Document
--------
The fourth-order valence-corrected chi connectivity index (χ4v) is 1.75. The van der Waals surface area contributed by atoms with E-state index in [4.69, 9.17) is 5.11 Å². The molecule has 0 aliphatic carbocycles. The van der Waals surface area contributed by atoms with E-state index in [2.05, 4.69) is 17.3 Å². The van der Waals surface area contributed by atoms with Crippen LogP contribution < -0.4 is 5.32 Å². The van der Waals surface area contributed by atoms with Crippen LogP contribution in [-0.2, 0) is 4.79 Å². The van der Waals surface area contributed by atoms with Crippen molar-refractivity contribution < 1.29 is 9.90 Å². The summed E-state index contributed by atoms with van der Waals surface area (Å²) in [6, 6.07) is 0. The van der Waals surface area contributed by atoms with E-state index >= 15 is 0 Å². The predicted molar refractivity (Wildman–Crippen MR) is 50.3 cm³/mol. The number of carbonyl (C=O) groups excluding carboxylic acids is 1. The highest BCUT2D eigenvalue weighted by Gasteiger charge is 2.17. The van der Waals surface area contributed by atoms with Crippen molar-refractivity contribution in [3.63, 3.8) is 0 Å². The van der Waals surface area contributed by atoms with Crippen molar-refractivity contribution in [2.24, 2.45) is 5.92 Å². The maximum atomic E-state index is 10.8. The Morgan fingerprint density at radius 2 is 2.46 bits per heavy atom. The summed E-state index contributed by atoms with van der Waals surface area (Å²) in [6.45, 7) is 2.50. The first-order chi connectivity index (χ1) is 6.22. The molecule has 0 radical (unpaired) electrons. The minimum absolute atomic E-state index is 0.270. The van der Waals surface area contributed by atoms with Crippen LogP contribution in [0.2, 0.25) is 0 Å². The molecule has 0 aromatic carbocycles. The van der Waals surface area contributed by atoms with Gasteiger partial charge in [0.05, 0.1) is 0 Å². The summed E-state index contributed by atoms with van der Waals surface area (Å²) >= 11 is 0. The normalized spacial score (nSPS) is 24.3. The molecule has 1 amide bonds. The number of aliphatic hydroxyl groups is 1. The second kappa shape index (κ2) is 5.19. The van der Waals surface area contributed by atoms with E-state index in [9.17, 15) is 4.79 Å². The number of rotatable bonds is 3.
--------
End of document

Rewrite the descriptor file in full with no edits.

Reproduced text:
The fourth-order valence-corrected chi connectivity index (χ4v) is 1.75. The van der Waals surface area contributed by atoms with E-state index in [4.69, 9.17) is 5.11 Å². The molecule has 0 aliphatic carbocycles. The van der Waals surface area contributed by atoms with E-state index in [2.05, 4.69) is 17.3 Å². The van der Waals surface area contributed by atoms with Crippen LogP contribution < -0.4 is 5.32 Å². The van der Waals surface area contributed by atoms with Crippen LogP contribution in [-0.2, 0) is 4.79 Å². The van der Waals surface area contributed by atoms with Crippen molar-refractivity contribution < 1.29 is 9.90 Å². The summed E-state index contributed by atoms with van der Waals surface area (Å²) in [6, 6.07) is 0. The van der Waals surface area contributed by atoms with E-state index >= 15 is 0 Å². The predicted molar refractivity (Wildman–Crippen MR) is 50.3 cm³/mol. The number of carbonyl (C=O) groups excluding carboxylic acids is 1. The highest BCUT2D eigenvalue weighted by Gasteiger charge is 2.17. The van der Waals surface area contributed by atoms with Crippen molar-refractivity contribution in [3.63, 3.8) is 0 Å². The van der Waals surface area contributed by atoms with Crippen molar-refractivity contribution in [2.24, 2.45) is 5.92 Å². The maximum atomic E-state index is 10.8. The Morgan fingerprint density at radius 2 is 2.46 bits per heavy atom. The summed E-state index contributed by atoms with van der Waals surface area (Å²) in [6.45, 7) is 2.50. The first-order chi connectivity index (χ1) is 6.22. The molecule has 0 radical (unpaired) electrons. The minimum absolute atomic E-state index is 0.270. The van der Waals surface area contributed by atoms with Crippen LogP contribution in [0.2, 0.25) is 0 Å². The molecule has 0 aromatic carbocycles. The van der Waals surface area contributed by atoms with Gasteiger partial charge in [0.05, 0.1) is 0 Å². The summed E-state index contributed by atoms with van der Waals surface area (Å²) >= 11 is 0. The normalized spacial score (nSPS) is 24.3. The molecule has 1 amide bonds. The number of aliphatic hydroxyl groups is 1. The second kappa shape index (κ2) is 5.19. The van der Waals surface area contributed by atoms with E-state index in [9.17, 15) is 4.79 Å². The number of rotatable bonds is 3.